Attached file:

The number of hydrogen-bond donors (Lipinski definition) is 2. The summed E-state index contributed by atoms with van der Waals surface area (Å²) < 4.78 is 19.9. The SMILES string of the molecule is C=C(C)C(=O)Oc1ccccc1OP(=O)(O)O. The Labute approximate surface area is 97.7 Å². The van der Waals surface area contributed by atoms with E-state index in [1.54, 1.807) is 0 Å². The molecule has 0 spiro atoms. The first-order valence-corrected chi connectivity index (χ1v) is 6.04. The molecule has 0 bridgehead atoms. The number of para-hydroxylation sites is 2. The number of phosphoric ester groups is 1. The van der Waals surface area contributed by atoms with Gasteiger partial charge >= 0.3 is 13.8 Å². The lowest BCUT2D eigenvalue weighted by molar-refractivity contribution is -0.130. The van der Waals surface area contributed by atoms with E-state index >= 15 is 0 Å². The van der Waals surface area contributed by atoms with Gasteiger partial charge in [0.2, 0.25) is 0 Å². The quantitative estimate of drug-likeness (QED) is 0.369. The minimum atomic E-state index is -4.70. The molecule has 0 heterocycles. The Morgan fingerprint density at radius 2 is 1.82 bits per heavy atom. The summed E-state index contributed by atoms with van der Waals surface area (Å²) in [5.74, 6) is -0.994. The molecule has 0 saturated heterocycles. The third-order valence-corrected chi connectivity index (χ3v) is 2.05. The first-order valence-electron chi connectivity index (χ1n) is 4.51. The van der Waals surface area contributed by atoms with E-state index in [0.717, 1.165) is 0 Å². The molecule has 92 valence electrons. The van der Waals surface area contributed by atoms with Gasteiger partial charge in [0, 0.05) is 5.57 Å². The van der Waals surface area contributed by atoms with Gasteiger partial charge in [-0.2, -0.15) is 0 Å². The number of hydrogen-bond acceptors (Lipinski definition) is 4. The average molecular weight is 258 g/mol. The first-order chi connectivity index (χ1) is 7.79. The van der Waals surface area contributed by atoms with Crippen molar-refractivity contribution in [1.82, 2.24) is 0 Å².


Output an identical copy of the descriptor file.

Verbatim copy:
The number of hydrogen-bond donors (Lipinski definition) is 2. The summed E-state index contributed by atoms with van der Waals surface area (Å²) < 4.78 is 19.9. The SMILES string of the molecule is C=C(C)C(=O)Oc1ccccc1OP(=O)(O)O. The Labute approximate surface area is 97.7 Å². The van der Waals surface area contributed by atoms with E-state index in [1.54, 1.807) is 0 Å². The molecule has 0 spiro atoms. The first-order valence-corrected chi connectivity index (χ1v) is 6.04. The molecule has 0 bridgehead atoms. The number of para-hydroxylation sites is 2. The number of phosphoric ester groups is 1. The van der Waals surface area contributed by atoms with Gasteiger partial charge >= 0.3 is 13.8 Å². The lowest BCUT2D eigenvalue weighted by molar-refractivity contribution is -0.130. The van der Waals surface area contributed by atoms with E-state index >= 15 is 0 Å². The van der Waals surface area contributed by atoms with Gasteiger partial charge in [0.2, 0.25) is 0 Å². The quantitative estimate of drug-likeness (QED) is 0.369. The minimum atomic E-state index is -4.70. The molecule has 0 heterocycles. The Morgan fingerprint density at radius 2 is 1.82 bits per heavy atom. The summed E-state index contributed by atoms with van der Waals surface area (Å²) in [5.74, 6) is -0.994. The molecule has 0 saturated heterocycles. The third-order valence-corrected chi connectivity index (χ3v) is 2.05. The first-order valence-electron chi connectivity index (χ1n) is 4.51. The van der Waals surface area contributed by atoms with E-state index in [0.717, 1.165) is 0 Å². The molecule has 92 valence electrons. The van der Waals surface area contributed by atoms with Gasteiger partial charge in [0, 0.05) is 5.57 Å². The van der Waals surface area contributed by atoms with Gasteiger partial charge in [-0.2, -0.15) is 0 Å². The number of hydrogen-bond acceptors (Lipinski definition) is 4. The average molecular weight is 258 g/mol. The first-order chi connectivity index (χ1) is 7.79. The van der Waals surface area contributed by atoms with Crippen molar-refractivity contribution in [1.82, 2.24) is 0 Å².